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      08-13-2007, 01:29 AM   #5
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What you're interested in is oil consumption.

Cars with a break-in that was too hard or too soft will have higher oil consumption (and less power than would be theoretically possible with the right break-in)
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      08-13-2007, 02:54 AM   #6
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Quote:
Originally Posted by 533ogetnom View Post
break in wont effect your dyno numbers, and its been covered many times... many many times, the only time it might possibly maybe kinda if your very unlucky and god wills it effect your car is 100,000 miles down the road
I've seen a local car mag dynoing a few cars with different break-in and although there might not be a statistical significance, the hard break-in cars had more hp.

What is the coverage you are referring to?
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      08-13-2007, 08:37 AM   #7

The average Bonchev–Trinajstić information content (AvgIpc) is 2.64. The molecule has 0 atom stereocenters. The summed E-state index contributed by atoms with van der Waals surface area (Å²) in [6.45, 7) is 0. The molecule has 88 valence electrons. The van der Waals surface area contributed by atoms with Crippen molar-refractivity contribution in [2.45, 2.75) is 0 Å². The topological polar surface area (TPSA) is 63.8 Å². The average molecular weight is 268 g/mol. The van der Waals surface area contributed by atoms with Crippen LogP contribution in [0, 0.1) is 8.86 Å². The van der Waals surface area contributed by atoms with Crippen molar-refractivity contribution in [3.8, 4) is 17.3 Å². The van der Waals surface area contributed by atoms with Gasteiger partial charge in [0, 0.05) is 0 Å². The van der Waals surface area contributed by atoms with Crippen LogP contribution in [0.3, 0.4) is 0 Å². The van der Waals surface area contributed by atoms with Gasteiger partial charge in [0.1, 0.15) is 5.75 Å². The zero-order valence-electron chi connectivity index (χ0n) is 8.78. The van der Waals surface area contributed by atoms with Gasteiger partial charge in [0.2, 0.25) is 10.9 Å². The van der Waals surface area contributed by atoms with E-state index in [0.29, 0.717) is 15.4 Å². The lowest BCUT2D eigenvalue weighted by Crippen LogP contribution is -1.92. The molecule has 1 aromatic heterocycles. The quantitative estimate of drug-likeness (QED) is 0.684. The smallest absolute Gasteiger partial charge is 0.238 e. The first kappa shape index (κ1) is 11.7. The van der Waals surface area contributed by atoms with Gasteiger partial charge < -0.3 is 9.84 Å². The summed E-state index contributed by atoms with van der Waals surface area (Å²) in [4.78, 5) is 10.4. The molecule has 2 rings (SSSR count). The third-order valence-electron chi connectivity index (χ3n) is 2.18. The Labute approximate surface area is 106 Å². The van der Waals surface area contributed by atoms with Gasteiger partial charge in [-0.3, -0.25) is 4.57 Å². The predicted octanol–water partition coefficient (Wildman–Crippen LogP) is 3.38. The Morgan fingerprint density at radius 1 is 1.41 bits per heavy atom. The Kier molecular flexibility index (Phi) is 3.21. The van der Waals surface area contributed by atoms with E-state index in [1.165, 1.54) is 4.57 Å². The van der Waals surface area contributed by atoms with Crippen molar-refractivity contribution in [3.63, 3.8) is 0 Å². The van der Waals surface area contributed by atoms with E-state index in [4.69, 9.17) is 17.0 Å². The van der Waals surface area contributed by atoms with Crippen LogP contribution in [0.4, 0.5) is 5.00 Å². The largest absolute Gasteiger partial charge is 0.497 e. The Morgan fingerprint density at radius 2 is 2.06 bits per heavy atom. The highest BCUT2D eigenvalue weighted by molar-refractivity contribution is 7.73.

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Yep, break'em in hard. By 20 miles on the clock the rings are as seated as they are gonna get. I broke mine in hard (not alot of rpm's, but alot of full throttle use) and it doesn't burn any oil, I mean not a drop.
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      08-13-2007, 10:49 AM   #8
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Quote:
Originally Posted by bnj View Post
I've seen a local car mag dynoing a few cars with different break-in and although there might not be a statistical significance, the hard break-in cars had more hp.

What is the coverage you are referring to?
HOLLY SHIT, a local car mag dynod a couple of cars that had different break ins and the cars that were broken in harder showed more HP!!!